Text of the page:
Real Estate — Accounting and Financial Reporting Update (2015) | Deloitte US | Financial Services Industry has been added to your bookmarks.
Accounting and Financial Reporting Update (2015)
The eighth annual accounting and financial reporting update discusses topics that may be of particular interest to real estate entities. It summarizes notable developments and activities that occurred during 2015, including (1) the issuance of new guidance on the consolidation framework and amendments to the classification and measurement of financial instruments and (2) the continued work of the FASB on accounting for leases and financial instruments, the definition of a business, and simplification.
The real estate market continued its modest recovery from 2013 into 2015. Through late 2015, gains in the national home price index were modest compared with the double-digit growth seen in 2013. Factors contributing to the continued increase in home prices include shrinking unemployment, low mortgage rates, and rising income for consumers. The commercial real estate market has also seen steady increases in value over the past five years. Companies have turned the page from the 2008–2009 collapse and are now focused on potential disruptions that may affect the industry’s future. Industry leaders are increasingly thinking about longer-term strategic issues and how they can stay ahead of the potential disruptions.
Economic Growth by Major Group
Commercial Real Estate
In 2009 and 2010, rental revenues in the commercial real estate industry declined dramatically because of weakened demand for commercial spaces. The U.S. markets are recovering on the backs of stronger economic fundamentals and, most importantly, falling unemployment. In 2015, revenues increased marginally, resulting in a five-year compound average revenue growth rate of about 3 percent. However, many factors could constrain long-term increases, including rises in mobility, cloud computing, urbanization, e-commerce, and the war for talent.
Growth in REITs
REIT fundraising has been increasing in recent years. REIT IPOs have been at their highest level (in terms of number and value of transactions) since 2005 and have involved both traditional and nontraditional real estate asset classes (e.g., single-family rentals, cell towers, billboards, data centers, and storage facilities). The volume of REIT conversions and spin-offs continues to increase such that the IRS has put entities that own nontraditional real estate on notice that it has decided to study the definition of “real estate” in the context of REIT conversions.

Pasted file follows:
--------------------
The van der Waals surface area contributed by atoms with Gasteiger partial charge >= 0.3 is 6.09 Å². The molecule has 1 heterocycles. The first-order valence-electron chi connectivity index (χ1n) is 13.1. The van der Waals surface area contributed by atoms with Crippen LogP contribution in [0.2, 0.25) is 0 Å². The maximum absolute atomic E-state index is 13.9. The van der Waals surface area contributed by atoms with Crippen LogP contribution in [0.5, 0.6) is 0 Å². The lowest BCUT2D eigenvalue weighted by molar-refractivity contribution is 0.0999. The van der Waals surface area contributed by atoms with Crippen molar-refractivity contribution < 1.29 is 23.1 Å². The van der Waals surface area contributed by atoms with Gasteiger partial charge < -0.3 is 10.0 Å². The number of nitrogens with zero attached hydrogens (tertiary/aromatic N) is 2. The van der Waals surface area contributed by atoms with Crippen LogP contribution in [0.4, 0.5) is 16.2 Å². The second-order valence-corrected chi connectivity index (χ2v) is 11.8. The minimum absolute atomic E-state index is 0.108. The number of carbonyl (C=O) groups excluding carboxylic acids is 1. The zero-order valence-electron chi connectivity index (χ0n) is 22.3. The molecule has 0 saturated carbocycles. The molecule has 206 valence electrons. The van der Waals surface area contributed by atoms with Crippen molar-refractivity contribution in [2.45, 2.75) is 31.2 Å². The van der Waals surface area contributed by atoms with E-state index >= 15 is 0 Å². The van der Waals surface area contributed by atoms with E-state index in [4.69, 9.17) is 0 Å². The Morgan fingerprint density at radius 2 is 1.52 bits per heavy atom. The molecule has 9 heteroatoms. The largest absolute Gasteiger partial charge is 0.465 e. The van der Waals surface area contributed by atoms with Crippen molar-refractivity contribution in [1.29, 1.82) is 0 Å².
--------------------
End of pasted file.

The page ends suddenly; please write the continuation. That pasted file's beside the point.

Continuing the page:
As a result of the economic downturn in 2008 and 2009, rental vacancy rates decreased as more consumers opted to rent rather than purchase. Depending on geographies and asset class, demand for office and industrial space continues to be mixed as entities have reduced their workforces, closed operations, or expanded through growth opportunities. Nationally, growth in property management was strong in 2015 and is forecasted to remain so.
During 2015, the FASB issued ASU 2015-02, which amends the consolidation guidance in ASC 810 and contains new requirements for assessing whether a decision maker’s fee is a variable interest and whether an entity is a variable interest entity. The ASU also eliminates the guidance on evaluating limited partnerships that are not variable interest entities by incorporating the concepts from ASC 810-20 into the general consolidation requirements. See the Consolidation section in the attached PDF for a discussion of key accounting issues and potential challenges related to limited partnerships and similar entities. For a comprehensive discussion of the new guidance, see Deloitte’s Consolidation — A Roadmap to Identifying a Controlling Financial Interest.
On January 5, 2016, the FASB issued ASU 2016-01, which amends the guidance on the classification and measurement of financial instruments. The new standard significantly revises an entity’s accounting related to (1) investments in equity securities and (2) the presentation of certain fair value changes for financial liabilities measured at fair value. It also amends certain disclosure requirements associated with the fair value of financial instruments. See the Classification and Measurement section in the attached PDF for a discussion of the key changes as a result of the ASU.
In addition, over the past few years the FASB has issued ASUs as part of its simplification initiative on topics including discontinued operations, extraordinary items, debt issuance costs, and private-company accounting alternatives for goodwill and acquired intangibles. Items on the horizon include the implementation of the new revenue recognition standard and the release of new standards on leasing, impairment, hedging of financial instruments, and the definition of a business. Real estate entities should continue to monitor the progress on these projects.
For additional information about industry issues and trends, see Deloitte’s 2015 Financial Services Industry Outlooks.